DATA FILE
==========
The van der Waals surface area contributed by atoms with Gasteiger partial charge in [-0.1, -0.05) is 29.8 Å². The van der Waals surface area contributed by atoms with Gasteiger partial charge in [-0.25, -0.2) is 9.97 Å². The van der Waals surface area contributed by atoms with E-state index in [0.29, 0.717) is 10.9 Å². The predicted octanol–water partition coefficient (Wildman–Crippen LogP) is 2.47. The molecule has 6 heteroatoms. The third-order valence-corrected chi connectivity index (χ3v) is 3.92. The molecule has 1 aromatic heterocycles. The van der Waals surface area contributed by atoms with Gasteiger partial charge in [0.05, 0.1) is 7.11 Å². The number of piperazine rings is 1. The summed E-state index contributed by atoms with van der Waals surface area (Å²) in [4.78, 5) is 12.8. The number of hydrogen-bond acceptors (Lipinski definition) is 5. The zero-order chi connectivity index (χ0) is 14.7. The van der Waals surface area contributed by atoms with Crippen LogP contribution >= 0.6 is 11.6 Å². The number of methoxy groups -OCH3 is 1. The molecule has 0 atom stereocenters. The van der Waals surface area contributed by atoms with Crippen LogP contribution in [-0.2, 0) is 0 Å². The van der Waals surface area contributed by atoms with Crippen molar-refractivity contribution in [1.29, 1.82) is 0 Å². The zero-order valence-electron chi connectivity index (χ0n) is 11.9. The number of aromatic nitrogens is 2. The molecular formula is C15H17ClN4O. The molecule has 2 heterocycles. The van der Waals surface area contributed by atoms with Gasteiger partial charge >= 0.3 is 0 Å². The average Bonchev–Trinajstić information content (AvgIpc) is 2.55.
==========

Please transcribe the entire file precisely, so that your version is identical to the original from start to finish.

The van der Waals surface area contributed by atoms with Gasteiger partial charge in [-0.1, -0.05) is 29.8 Å². The van der Waals surface area contributed by atoms with Gasteiger partial charge in [-0.25, -0.2) is 9.97 Å². The van der Waals surface area contributed by atoms with E-state index in [0.29, 0.717) is 10.9 Å². The predicted octanol–water partition coefficient (Wildman–Crippen LogP) is 2.47. The molecule has 6 heteroatoms. The third-order valence-corrected chi connectivity index (χ3v) is 3.92. The molecule has 1 aromatic heterocycles. The van der Waals surface area contributed by atoms with Gasteiger partial charge in [0.05, 0.1) is 7.11 Å². The number of piperazine rings is 1. The summed E-state index contributed by atoms with van der Waals surface area (Å²) in [4.78, 5) is 12.8. The number of hydrogen-bond acceptors (Lipinski definition) is 5. The zero-order chi connectivity index (χ0) is 14.7. The van der Waals surface area contributed by atoms with Crippen LogP contribution >= 0.6 is 11.6 Å². The number of methoxy groups -OCH3 is 1. The molecule has 0 atom stereocenters. The van der Waals surface area contributed by atoms with Crippen LogP contribution in [-0.2, 0) is 0 Å². The van der Waals surface area contributed by atoms with Crippen molar-refractivity contribution in [1.29, 1.82) is 0 Å². The zero-order valence-electron chi connectivity index (χ0n) is 11.9. The number of aromatic nitrogens is 2. The molecular formula is C15H17ClN4O. The molecule has 2 heterocycles. The van der Waals surface area contributed by atoms with Gasteiger partial charge >= 0.3 is 0 Å². The average Bonchev–Trinajstić information content (AvgIpc) is 2.55.